THE proud granddaughter of a sergeant who served in the First World War has shared his heartfelt letter from the battlefield to mark the 100th anniversary of the signing of the Armistice.

Nellie Jackson, of Sinclair Avenue, Longford, discovered the letter after her son James decided to research their family tree.

Her son's discovery left her humbled after reading about her granddad's remarkable courage in the face of adversity.

James Pridden, who served with The King's Liverpool Regiment, was was wounded and captured as a prisoner of war in Germany.

James, who studied at the National School, died from his wounds on April 5, 1918.

His heroic efforts will never be forgotten as he received military medals for his service.

Great-grandma Nellie, 84, told the Warrington Guardian how she remained moved by the sacrifice her grandfather made for the future generations.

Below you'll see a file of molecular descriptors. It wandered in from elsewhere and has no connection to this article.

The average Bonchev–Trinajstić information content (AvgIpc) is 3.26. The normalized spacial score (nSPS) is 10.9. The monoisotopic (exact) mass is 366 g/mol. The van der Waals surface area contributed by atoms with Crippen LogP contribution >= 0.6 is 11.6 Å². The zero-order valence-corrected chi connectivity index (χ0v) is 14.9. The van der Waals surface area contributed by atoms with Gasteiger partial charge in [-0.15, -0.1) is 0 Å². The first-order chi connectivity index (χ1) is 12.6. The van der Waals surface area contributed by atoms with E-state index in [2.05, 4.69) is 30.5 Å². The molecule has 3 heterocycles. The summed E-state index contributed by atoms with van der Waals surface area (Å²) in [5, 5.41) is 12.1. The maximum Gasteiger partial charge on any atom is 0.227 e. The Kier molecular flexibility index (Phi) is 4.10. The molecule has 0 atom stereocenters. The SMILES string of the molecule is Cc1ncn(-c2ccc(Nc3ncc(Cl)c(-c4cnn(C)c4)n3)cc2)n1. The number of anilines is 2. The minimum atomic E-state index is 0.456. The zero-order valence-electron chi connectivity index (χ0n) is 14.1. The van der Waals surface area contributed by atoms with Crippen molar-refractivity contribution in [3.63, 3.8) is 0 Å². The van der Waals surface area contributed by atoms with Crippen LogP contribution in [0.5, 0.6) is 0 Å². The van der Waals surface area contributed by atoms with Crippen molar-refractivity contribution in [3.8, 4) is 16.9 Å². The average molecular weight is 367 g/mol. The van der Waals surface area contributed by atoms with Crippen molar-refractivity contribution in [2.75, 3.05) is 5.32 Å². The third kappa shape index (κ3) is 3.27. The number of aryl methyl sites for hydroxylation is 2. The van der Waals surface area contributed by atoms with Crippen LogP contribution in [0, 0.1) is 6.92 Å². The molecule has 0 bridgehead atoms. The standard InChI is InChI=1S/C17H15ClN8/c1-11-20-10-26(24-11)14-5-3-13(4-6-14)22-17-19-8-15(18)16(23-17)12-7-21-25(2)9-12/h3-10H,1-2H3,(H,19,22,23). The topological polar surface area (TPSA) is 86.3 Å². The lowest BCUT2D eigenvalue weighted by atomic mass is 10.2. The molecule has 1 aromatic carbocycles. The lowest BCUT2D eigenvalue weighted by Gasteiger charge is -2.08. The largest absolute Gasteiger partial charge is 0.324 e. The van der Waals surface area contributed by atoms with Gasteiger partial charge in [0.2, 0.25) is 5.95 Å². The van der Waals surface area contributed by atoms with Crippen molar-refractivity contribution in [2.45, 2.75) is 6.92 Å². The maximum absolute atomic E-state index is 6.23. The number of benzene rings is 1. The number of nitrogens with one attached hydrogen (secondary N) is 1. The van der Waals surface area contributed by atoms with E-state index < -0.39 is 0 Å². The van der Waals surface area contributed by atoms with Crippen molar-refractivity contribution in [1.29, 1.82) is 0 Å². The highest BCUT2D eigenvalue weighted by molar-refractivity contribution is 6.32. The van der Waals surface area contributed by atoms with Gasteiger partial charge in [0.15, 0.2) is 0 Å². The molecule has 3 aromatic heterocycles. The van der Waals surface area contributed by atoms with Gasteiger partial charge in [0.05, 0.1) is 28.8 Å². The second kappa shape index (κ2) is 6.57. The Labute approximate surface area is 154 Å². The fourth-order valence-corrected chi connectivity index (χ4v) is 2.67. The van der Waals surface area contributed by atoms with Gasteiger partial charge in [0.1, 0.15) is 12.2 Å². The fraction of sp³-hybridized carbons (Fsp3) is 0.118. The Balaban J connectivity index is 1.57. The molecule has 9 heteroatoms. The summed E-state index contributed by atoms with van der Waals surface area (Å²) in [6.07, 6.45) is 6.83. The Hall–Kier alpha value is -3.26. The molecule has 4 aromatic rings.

She said: "It was very emotional to read the letters.

"It's difficult not to get upset when you think about what happened to him."

James, who lived with his brother on Gilbert Street, spent 17 years in the army before he started working at a timber merchants.

But he returned to the frontline when war broke out.

In a letter to his sister, who was living on Fairclough Avenue, he said: "I'm lucky to be alive.

"We have been getting a very rough time of it for the last six weeks, being in all of the heaviest of fighting at the front.

"We were hand-to-hand grips with the old Buche a couple of weeks back.

"One of the tightest corners I have ever been in since the war started.

"I thought I saw visions of seeing 'Blighty' again, of course minus a leg or something else.

"I got specifically recommended in the last scrap we had and a car from the general commanding the division.

"I have been awarded a military medal."